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The 2011 Burkinabé protests were a series of popular protests in Burkina Faso.
On 15 February soldiers mutinied in the capital Ouagadougou over unpaid housing allowances; President Blaise Compaoré briefly fled the capital and sought safety in his hometown of Ziniaré. By Sunday 17 April, the mutiny had spread to the town of Pô in southern Burkina Faso; there were also protests over a court's decision to sentence several officers to prison sentences.
The mutiny followed popular protests over rising prices in several cities across Burkina Faso, and protests starting 22 February over the death of a student in police custody in February, as well as the shooting of several other protesters. Five student protesters were reportedly killed in February. France24 suggested that Burkina Faso could be caught up in a full-scale uprising similar to that seen in several North African and Middle Eastern countries, proposing the rise of a "Burkinabè Spring".
On 22 April, a coalition of 34 Burkinabè opposition parties called for a rally on 30 April to demand President Compaoré's resignation.
By 27 April, farmers were protesting in Bobo-Dioulasso over low prices and merchants rioted in Koudougou over the closure of 40 shops due to unpaid rent. The house of Koudougou's mayor and its police station were burned. Later, that same evening, riot police joined the widespread mutiny in Ouagadougou.
Four young demonstrators protesting the police mutiny on 28 April were injured when police fired live ammunition to disperse protesters after they torched a police station in Ouagadougou.
Some 3,000 protesters attended the opposition rally on 30 April in Ouagadougou, which lasted for hours despite the hot weather. Several local pop music stars joined the protest, performing and calling on Compaoré to step down. Several protesters carried signs comparing Compaoré to ousted Tunisian strongman Zine el-Abidine Ben Ali, who was toppled in a January revolution. Bénéwendé Stanislas Sankara, an opposition leader, said the rally was to demonstrate the desire of the Burkinabè people for reforms so that wealth from Burkina Faso's natural resources is distributed more evenly, not just benefiting those who are already rich and powerful.
On 1 May, an affiliation of trade unions and civil servants in Ouagadougou canceled a planned march to commemorate May Day and protest the government due to concerns about bolstered security and the risk of agents provocateurs infiltrating the demonstration.
On 15 May, soldiers fired their guns in the air through the night, apparently to protest the tardiness of reforms and benefits promised to the army rank-and-file.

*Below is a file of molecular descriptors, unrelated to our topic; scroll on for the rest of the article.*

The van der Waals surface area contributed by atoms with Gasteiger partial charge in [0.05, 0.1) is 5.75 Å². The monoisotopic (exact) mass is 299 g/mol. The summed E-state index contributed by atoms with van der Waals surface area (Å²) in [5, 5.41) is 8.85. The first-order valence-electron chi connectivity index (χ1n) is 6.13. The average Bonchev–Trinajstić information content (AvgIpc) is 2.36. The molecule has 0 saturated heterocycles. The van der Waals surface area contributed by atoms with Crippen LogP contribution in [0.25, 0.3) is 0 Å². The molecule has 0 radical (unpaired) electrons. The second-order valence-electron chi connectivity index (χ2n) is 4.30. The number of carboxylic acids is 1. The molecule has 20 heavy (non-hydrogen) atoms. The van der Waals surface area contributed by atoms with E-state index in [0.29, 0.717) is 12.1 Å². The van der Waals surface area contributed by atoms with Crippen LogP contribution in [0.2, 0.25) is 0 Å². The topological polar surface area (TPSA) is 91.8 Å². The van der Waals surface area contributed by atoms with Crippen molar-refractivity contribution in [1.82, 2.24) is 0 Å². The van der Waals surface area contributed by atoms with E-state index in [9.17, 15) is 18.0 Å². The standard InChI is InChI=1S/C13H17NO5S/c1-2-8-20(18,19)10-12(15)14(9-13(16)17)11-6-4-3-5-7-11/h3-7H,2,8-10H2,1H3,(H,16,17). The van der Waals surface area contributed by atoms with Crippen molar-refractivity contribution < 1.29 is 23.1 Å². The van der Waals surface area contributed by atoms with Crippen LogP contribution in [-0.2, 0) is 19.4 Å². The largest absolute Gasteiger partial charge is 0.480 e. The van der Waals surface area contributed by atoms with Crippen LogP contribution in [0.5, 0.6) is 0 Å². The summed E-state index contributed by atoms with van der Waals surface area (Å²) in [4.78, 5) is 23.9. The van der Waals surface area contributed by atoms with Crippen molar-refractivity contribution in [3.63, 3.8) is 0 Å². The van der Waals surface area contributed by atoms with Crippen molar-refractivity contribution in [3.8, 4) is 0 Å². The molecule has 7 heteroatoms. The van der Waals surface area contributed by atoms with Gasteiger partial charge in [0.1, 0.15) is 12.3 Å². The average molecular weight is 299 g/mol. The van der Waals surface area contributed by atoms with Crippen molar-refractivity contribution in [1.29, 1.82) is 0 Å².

Three people were reportedly killed and 136 were injured during major daylong protests by students and soldiers in Ouagadougou on 24 May. Students also protested in Gaoua and Bobo-Dioulasso in support of a teachers' strike, torching ruling party offices in Gaoua.
The teachers' union and the government reached an agreement on 25 May, the day after the violent demonstrations, to raise wages in exchange for an end to the strike.
Soldiers mutinied again on 27 May in Tenkodogo and 1 June in Bobo-Dioulasso, among other cities and barracks particularly in eastern and northern Burkina Faso, firing into the air for hours on end in both daytime and nighttime hours. Shooting reportedly quieted in the north by 27 May after continuing throughout the weekend, but it had again spread to other parts of the country by that time.
On 3 June 2011, at least seven people were killed as pro-government forces quelled the protests and mutiny in Bobo-Dioulasso, including a 14-year-old girl. An army spokesman said 109 were detained in the government's strongest effort yet to end the mutiny. Traders upset by mutineers' extensive looting in Bobo-Dioulasso called for the government to offer swift recompense for their losses.
The government said it replaced all 13 regional governors as of 9 June, appointing three army officers among others to replace them in a bid to ease tensions.
With the protests quieted, Reforms Minister Bongnessan Arsene Ye said on 23 June that the government established a 68-member committee to consider changes to the constitution. However, opposition leader Benewende Stanislas Sankara, a key figure in the protest movement, said the opposition had declined to be represented in the committee over concerns that the changes to the constitution would allow President Blaise Compaoré to further extend his term of office rather than creating a more democratic process in Burkina Faso.
In October 2014, protesters rose again to protest President Compaoré's attempt to change the Constitution of Burkina Faso so he could remain in power for another term. They stormed the National Assembly of Burkina Faso, Compaoré's presidential palace, and the state broadcaster's headquarters, among other locations.
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